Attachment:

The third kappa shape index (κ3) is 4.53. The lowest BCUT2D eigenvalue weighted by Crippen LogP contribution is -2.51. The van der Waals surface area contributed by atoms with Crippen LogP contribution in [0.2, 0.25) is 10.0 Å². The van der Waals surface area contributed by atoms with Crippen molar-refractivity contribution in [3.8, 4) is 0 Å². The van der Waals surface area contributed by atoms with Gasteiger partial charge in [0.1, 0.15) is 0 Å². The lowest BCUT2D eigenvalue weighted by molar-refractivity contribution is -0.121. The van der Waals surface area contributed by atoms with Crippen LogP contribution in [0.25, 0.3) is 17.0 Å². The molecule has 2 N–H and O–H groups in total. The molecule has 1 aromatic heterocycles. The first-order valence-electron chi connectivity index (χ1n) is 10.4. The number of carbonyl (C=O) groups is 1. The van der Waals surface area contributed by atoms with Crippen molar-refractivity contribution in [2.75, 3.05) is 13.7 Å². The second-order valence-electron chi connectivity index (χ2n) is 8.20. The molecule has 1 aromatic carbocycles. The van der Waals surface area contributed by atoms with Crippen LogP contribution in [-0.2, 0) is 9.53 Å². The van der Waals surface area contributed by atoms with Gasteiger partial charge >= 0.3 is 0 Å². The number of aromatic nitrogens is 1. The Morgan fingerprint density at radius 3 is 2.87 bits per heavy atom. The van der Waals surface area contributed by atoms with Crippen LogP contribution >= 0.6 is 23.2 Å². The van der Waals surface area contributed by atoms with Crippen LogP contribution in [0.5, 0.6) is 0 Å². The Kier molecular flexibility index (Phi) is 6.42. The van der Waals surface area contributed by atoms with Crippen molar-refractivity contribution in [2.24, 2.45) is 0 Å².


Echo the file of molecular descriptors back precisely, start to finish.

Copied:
The third kappa shape index (κ3) is 4.53. The lowest BCUT2D eigenvalue weighted by Crippen LogP contribution is -2.51. The van der Waals surface area contributed by atoms with Crippen LogP contribution in [0.2, 0.25) is 10.0 Å². The van der Waals surface area contributed by atoms with Crippen molar-refractivity contribution in [3.8, 4) is 0 Å². The van der Waals surface area contributed by atoms with Gasteiger partial charge in [0.1, 0.15) is 0 Å². The lowest BCUT2D eigenvalue weighted by molar-refractivity contribution is -0.121. The van der Waals surface area contributed by atoms with Crippen LogP contribution in [0.25, 0.3) is 17.0 Å². The molecule has 2 N–H and O–H groups in total. The molecule has 1 aromatic heterocycles. The first-order valence-electron chi connectivity index (χ1n) is 10.4. The number of carbonyl (C=O) groups is 1. The van der Waals surface area contributed by atoms with Crippen molar-refractivity contribution in [2.75, 3.05) is 13.7 Å². The second-order valence-electron chi connectivity index (χ2n) is 8.20. The molecule has 1 aromatic carbocycles. The van der Waals surface area contributed by atoms with Crippen LogP contribution in [-0.2, 0) is 9.53 Å². The van der Waals surface area contributed by atoms with Gasteiger partial charge >= 0.3 is 0 Å². The number of aromatic nitrogens is 1. The Morgan fingerprint density at radius 3 is 2.87 bits per heavy atom. The van der Waals surface area contributed by atoms with Crippen LogP contribution >= 0.6 is 23.2 Å². The van der Waals surface area contributed by atoms with Crippen LogP contribution in [0.5, 0.6) is 0 Å². The Kier molecular flexibility index (Phi) is 6.42. The van der Waals surface area contributed by atoms with Crippen molar-refractivity contribution in [2.24, 2.45) is 0 Å².